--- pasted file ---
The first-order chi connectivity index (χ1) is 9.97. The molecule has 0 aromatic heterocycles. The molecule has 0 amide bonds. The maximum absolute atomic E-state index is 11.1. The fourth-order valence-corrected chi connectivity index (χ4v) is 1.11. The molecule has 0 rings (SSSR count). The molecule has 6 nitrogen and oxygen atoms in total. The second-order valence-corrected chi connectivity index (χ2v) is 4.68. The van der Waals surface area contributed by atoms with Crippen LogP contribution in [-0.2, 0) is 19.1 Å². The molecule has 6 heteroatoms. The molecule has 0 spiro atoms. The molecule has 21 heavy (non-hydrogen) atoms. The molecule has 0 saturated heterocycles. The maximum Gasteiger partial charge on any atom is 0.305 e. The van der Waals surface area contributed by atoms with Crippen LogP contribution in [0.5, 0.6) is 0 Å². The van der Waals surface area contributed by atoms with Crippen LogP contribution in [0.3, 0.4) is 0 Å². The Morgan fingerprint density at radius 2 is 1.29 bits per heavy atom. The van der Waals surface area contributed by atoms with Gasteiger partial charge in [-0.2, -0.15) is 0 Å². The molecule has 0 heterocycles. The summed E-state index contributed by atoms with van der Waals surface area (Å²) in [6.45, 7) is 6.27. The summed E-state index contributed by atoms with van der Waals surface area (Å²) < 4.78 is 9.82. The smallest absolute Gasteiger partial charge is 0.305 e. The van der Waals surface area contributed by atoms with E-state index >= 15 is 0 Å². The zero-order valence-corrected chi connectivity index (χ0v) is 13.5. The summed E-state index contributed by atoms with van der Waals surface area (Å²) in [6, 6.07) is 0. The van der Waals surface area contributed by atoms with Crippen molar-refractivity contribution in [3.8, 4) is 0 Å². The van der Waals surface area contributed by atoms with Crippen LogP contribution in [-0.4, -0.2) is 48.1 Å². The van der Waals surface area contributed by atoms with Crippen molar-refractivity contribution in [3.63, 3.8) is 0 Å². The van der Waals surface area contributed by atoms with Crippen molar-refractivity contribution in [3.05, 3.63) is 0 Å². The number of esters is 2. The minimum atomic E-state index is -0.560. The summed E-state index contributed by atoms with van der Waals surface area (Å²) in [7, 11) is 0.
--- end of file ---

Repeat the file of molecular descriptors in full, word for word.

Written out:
The first-order chi connectivity index (χ1) is 9.97. The molecule has 0 aromatic heterocycles. The molecule has 0 amide bonds. The maximum absolute atomic E-state index is 11.1. The fourth-order valence-corrected chi connectivity index (χ4v) is 1.11. The molecule has 0 rings (SSSR count). The molecule has 6 nitrogen and oxygen atoms in total. The second-order valence-corrected chi connectivity index (χ2v) is 4.68. The van der Waals surface area contributed by atoms with Crippen LogP contribution in [-0.2, 0) is 19.1 Å². The molecule has 6 heteroatoms. The molecule has 0 spiro atoms. The molecule has 21 heavy (non-hydrogen) atoms. The molecule has 0 saturated heterocycles. The maximum Gasteiger partial charge on any atom is 0.305 e. The van der Waals surface area contributed by atoms with Crippen LogP contribution in [0.5, 0.6) is 0 Å². The van der Waals surface area contributed by atoms with Crippen LogP contribution in [0.3, 0.4) is 0 Å². The Morgan fingerprint density at radius 2 is 1.29 bits per heavy atom. The van der Waals surface area contributed by atoms with Gasteiger partial charge in [-0.2, -0.15) is 0 Å². The molecule has 0 heterocycles. The summed E-state index contributed by atoms with van der Waals surface area (Å²) in [6.45, 7) is 6.27. The summed E-state index contributed by atoms with van der Waals surface area (Å²) < 4.78 is 9.82. The smallest absolute Gasteiger partial charge is 0.305 e. The van der Waals surface area contributed by atoms with E-state index >= 15 is 0 Å². The zero-order valence-corrected chi connectivity index (χ0v) is 13.5. The summed E-state index contributed by atoms with van der Waals surface area (Å²) in [6, 6.07) is 0. The van der Waals surface area contributed by atoms with Crippen molar-refractivity contribution in [3.8, 4) is 0 Å². The van der Waals surface area contributed by atoms with Crippen LogP contribution in [-0.4, -0.2) is 48.1 Å². The van der Waals surface area contributed by atoms with Crippen molar-refractivity contribution in [3.63, 3.8) is 0 Å². The van der Waals surface area contributed by atoms with Crippen molar-refractivity contribution in [3.05, 3.63) is 0 Å². The number of esters is 2. The minimum atomic E-state index is -0.560. The summed E-state index contributed by atoms with van der Waals surface area (Å²) in [7, 11) is 0.